Use improv games to develop mindful presence-for groups and for you. Check out the new Playful Mindfulness book!
And for “a curious romp through the worlds of mindfulness and improvisation, subscribe to the Monster Baby podcast by clicking here!
It’s that time of year. Parents have plucked the back-to-school aisles clean and have watched their youngsters take hesitant steps toward schoolhouse doors. Teachers have arranged—and rearranged—classroom walls and curriculum plans. Everyone’s dancing an energized edge between nervousness and excitement. The slate stands clean. School starts again.
Going into this year, I see my teacher’s role even more as one of facilitator and coach. It’s my job to set the stage for learning and to allow my students to learn together in conversation with our course material. I want the kids comfortable enough to take risks—including those that make them uncomfortable enough to learn—and skillful enough to stay supportive of each other. Few tools help set that stage as well as improvisational theater games. Improv games can be active and energetic or quiet and reflective. They can prove simultaneously funny and poignant, challenging and safe. They build focus, self-awareness, self-confidence, empathy, and communication and problem-solving skills. They teach kids how to listen and how to speak, how to lead and how to follow. They help students work as individuals and as teams. In short, they build the dynamic I’m looking for.With this kind of activity as a baseline, the classroom becomes a place to seek out rather than a place to escape from. Here are 10 of my favorite improv games to use in the classroom, with some insider tips for making them extra-successful. Let me know how they help in your classroom (or workplace or family)—any further suggestions are more than welcome!
1. Sound Ball—Have the group stand in a circle. One person makes a sound—any sound—while also making a throwing gesture towards another person in the group. That second person then ‘receives’ the sound with a physical motion like catching a ball or a sack or a ray of light and—importantly—repeats the sound sent to them. Then, without hesitation, the first receiver sends a new sound with a new gesture to another person in the circle. Keep the sound moving quickly and boldly to get everyone involved.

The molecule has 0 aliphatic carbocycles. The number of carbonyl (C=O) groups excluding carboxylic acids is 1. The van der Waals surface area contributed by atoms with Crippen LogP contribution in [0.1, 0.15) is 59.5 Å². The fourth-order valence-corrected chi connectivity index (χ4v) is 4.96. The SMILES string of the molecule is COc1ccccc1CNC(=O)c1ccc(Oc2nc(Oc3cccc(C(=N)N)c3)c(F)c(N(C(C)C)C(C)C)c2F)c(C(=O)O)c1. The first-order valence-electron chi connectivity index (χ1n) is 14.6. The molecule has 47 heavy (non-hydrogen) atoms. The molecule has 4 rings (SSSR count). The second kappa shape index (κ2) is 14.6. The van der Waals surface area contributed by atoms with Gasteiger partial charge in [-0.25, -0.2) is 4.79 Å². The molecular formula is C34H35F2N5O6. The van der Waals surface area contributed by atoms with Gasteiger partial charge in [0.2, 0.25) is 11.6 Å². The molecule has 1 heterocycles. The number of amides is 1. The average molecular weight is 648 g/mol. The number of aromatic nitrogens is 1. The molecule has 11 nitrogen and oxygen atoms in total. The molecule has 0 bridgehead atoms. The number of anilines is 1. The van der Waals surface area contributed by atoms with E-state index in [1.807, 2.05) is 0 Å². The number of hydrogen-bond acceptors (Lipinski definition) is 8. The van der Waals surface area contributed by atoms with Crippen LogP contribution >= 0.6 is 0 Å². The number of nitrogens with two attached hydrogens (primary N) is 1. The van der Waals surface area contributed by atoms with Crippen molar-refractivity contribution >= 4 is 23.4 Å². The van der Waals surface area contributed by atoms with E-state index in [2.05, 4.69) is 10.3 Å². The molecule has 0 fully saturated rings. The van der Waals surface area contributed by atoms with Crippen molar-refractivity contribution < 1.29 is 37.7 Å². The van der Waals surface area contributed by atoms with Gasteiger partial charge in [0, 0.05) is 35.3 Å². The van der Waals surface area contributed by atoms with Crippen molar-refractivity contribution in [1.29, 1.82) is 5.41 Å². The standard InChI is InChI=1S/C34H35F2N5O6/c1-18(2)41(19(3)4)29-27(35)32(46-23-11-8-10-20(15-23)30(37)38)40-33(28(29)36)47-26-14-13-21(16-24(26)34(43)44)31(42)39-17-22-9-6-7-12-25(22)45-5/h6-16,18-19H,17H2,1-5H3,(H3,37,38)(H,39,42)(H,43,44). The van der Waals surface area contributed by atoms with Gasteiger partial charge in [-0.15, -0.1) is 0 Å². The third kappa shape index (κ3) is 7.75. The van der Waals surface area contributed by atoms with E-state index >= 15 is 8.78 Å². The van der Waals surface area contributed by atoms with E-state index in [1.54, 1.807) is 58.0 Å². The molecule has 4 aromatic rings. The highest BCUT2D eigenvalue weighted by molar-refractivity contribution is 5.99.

- Make sure to get the body involved and not just the voice. An active, athletic stance—like you would need if you were prepared to catch a real ball—helps loosen up the mind.
- Encourage kids not to predict or plan what sound they’ll make if the ball comes their way. Better to receive the one sent and then send a new one that emerges of its own accord.
- Make sure that folks do actively receive the sound sent to them before sending one out. It’s a great affirmation to the sender and helps build a spirit of generosity.
- Add in your own variations as your group gets better with Sound Ball. We’ve played City Ball, Vegetable Ball, Names that Start with M Ball, and so on. Keep encouraging folks not to have one waiting in the wings to use. Or, even better, let them have a response in the wings—but then choose another one in the moment.
2. I Am A Tree—This simple game came to me from the Stanford Improvisors, for whom it serves as a “home” game (the Stanford mascot is The Tree, a Palo Alto redwood). One person starts the scene on stage saying “I am a tree.” Another person joins them, choosing something or someone to interact with the tree. They might say “I am the blue jay calling from the tree branch” and clasp the tree person’s arm. Or maybe they say “I am the water running beneath the roots of the tree” and lie down on the floor to wriggle beneath the tree person’s feet. A third person then joins the first two, choosing their own related identity and action: “I am the lovers’ carving in the bark on the tree” while forming a heart on the tree person’s torso. At that point, the person who started the scene—here, the tree—chooses one of the others to take with her off stage (“I’ll take the lovers’ carving.”) and they leave the third person alone on stage. That person repeats their identity (“I am the blue jay calling from the tree branch.”) and two more come on stage to find connected identities to that person. This person who was left on stage alone—this second time, the jay—now chooses one of his or her own to come off stage and the cycle begins again. Repeat as needed.